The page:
I have been through a lot in the past few years.  My perfect, idyllic life that my husband and I worked so hard to obtain was literally turned upside down when my husband got cancer and consequently passed aways 14 months later.  My family and I were devastated.  My favourite quote is, “Yesterday is history, tomorrow a mystery, today a gift”.  That is how I try to live my life.  I have always tried to live each and every day to its fullest.  I have a strong faith that has taken me through so much and blessed me with so much.  My advice to my kids and others is that if you really want something, we are blessed to lived in a country where anything is possible if you have the passion, drive, and ambition to get what you want. It’s true!

Through the Peep Hole



To learn more about Susan and her work, you can visit http://www.susangalick.com/

She can be contacted at (778)-879-7273 or susan.k.galick@gmail.com

Carve or Starve!-An Interview with Jesse Toso

About: Jesse Toso, born and raised here in British Columbia, is a talented woodcarver whose tool of choice is equally impressive: a chainsaw! To see some of Jesse’s extraordinary work, go to: 





The first time you carved was at a competition in 2005, at which you took first prize in the Amateur category! What motivated you to take part in the competition, and did you have a feeling that you would be a natural?

I grew up in Campbell River where the Transformations on the Shore Chainsaw Carving Competition has been taking place since 1997 and I remember looking at the amazing carvings produced at the event each year and I thought to myself: “I could do that”.  So,  I borrowed a chainsaw and hacked away at this giant piece of Douglas fir and by the end of the week, I had shaped out a Phoenix. After taking home the $1000 prize, I decided to do it every year after. This year will be my tenth!


Why do you prefer to work with a chainsaw, rather than other tools? 

Chainsaws are fast.  

In your opinion, how does the type of wood influence the final carving? 

The type of wood I use influences the final carving immensely.  The colour, the size/shape, the grain are all contributing factors.  Sometimes I look at a piece of wood and determine what to carve based on it’s shape and type, and other times I will want to carve something and look for a piece of wood that will work, but ultimately it is the wood’s inherent qualities and characteristics which influences the final carving.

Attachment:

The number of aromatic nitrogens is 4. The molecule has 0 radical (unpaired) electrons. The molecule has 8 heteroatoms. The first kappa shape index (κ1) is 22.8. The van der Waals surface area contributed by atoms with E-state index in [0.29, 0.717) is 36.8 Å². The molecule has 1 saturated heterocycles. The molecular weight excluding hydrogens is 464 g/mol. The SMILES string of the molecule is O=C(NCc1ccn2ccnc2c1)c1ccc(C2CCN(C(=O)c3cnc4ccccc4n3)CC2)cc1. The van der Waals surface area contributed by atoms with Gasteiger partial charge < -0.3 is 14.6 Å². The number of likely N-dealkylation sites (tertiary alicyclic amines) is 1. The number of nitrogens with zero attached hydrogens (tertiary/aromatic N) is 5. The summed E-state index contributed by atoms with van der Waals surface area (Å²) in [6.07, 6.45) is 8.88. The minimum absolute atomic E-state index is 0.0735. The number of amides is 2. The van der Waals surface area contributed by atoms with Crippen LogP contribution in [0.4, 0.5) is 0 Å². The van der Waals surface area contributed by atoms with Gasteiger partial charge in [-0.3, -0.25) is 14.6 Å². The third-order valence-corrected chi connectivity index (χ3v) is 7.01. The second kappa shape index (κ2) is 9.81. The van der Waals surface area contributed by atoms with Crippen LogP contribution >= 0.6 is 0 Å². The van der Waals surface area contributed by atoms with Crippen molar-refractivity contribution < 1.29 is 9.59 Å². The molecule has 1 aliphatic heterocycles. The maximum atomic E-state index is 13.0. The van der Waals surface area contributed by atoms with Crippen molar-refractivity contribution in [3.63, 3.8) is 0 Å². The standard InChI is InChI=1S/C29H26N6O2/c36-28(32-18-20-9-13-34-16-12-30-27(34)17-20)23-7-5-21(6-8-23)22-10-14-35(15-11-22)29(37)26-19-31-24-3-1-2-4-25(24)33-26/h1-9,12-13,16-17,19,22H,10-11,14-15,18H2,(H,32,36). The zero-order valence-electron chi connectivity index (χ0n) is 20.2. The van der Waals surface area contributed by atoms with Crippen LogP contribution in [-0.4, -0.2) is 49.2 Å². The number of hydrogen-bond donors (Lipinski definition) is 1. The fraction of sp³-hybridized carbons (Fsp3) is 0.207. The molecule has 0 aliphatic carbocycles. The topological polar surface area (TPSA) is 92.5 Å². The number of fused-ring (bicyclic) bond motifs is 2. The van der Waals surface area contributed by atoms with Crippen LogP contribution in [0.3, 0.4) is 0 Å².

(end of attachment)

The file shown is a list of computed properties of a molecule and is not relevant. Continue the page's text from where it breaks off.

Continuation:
What did you do for a living before wood carving entered your life? Do you think you will continue to wood carve for the rest of your career? 

I am a carpenter by trade as is my dad so working with wood comes to me naturally.  I will continue to keep carving wood, but I am also interested in exploring the artistic relationship(s) between other building materials, namely: glass, metal and concrete.  And I’ve always wanted to try carving ice.

What is the best part of working in wood carving?

Wood is a beautiful, natural, and quite versatile.  And it’s sustainable.

How have you improved over the years? 

I improve every time I carve. Going to annual carving events such as the competition in Campbell River and Carva-Palooza (an annual chainsaw carver’s convention in Ontario) has also been a huge boost.  I hope to continue improving with every carve.

What do you consider your most difficult piece? How about your favorite one? 

I would say the 16-foot spider hanging on the side of a building in downtown Campbell River was my most challenging and my favourite, too.  It involved creative engineering, 3D visualization, chainsaw joinery, and it was done in five days (as a part of the carving competition).  Also, it caused a bit of controversy.  People wrote into the local newspaper asking it be taken down as they have arachnophobia and could no longer go to the theatre because of the giant wood spider overhead!  Other people then responded in defence of the spider, and it so had people talking in Campbell River.  Which is what art should do, right? I have since carved several spiders and I will be bringing a “smaller” 8-foot version to Art World Expo.

You’ve worked on a variety of different sculptures, mainly focusing on animals. Do you prefer to use nature for your inspiration and how come? 

I am drawn to curvy, smooth, rounded, flowing shapes such as octopus legs, dragons, or the neck of a heron, and so find myself carving such shapes.  It happens that most things with these characteristics are from nature.

How has working first-hand with nature changed your relationship with it? 

Trees are precious. I am honored and humbled when I carve into wood that had once been a tree that had been standing for hundreds of years. I feel I need to use every bit of the wood I am carving.  Many of my carvings are from off-cuts from other carvings. 

Do you think that wood carving differs from other forms of art? How so? 

All art is expression. Carving wood with chainsaws is just another way for me to say: “Look what I can do!”

Do you have any advice for beginners in the field? 

Carve or starve! 


Have you ever done a collaborative piece? If not, would you like to? 

I have done several collaborative pieces.  As a part of Carva-Palooza, one of the several carvings we do is made with a partner. Actually, this year I will be leading a group project (at Carva-Palooza) where eight of us will carve a complete chess set out of logs. I am really excited to see how this turns out.